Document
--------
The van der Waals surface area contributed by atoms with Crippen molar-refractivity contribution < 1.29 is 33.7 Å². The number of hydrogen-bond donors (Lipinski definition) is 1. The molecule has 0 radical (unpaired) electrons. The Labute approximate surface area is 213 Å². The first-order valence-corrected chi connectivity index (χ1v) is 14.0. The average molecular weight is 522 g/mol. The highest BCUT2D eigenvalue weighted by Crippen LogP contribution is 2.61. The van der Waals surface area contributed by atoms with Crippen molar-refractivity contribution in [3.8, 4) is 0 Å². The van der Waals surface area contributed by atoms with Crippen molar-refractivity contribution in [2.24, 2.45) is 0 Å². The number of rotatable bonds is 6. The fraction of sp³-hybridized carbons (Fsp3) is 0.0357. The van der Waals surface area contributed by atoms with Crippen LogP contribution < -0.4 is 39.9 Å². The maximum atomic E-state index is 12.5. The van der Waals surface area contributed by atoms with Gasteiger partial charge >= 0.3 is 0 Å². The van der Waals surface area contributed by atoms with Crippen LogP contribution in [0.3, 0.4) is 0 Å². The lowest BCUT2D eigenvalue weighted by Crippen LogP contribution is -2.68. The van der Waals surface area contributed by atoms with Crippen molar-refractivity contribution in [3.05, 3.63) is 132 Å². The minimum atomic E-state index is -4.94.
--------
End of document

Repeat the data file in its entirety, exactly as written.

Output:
The van der Waals surface area contributed by atoms with Crippen molar-refractivity contribution < 1.29 is 33.7 Å². The number of hydrogen-bond donors (Lipinski definition) is 1. The molecule has 0 radical (unpaired) electrons. The Labute approximate surface area is 213 Å². The first-order valence-corrected chi connectivity index (χ1v) is 14.0. The average molecular weight is 522 g/mol. The highest BCUT2D eigenvalue weighted by Crippen LogP contribution is 2.61. The van der Waals surface area contributed by atoms with Crippen molar-refractivity contribution in [3.8, 4) is 0 Å². The van der Waals surface area contributed by atoms with Crippen molar-refractivity contribution in [2.24, 2.45) is 0 Å². The number of rotatable bonds is 6. The fraction of sp³-hybridized carbons (Fsp3) is 0.0357. The van der Waals surface area contributed by atoms with Crippen LogP contribution < -0.4 is 39.9 Å². The maximum atomic E-state index is 12.5. The van der Waals surface area contributed by atoms with Gasteiger partial charge >= 0.3 is 0 Å². The van der Waals surface area contributed by atoms with Crippen LogP contribution in [0.3, 0.4) is 0 Å². The lowest BCUT2D eigenvalue weighted by Crippen LogP contribution is -2.68. The van der Waals surface area contributed by atoms with Crippen molar-refractivity contribution in [3.05, 3.63) is 132 Å². The minimum atomic E-state index is -4.94.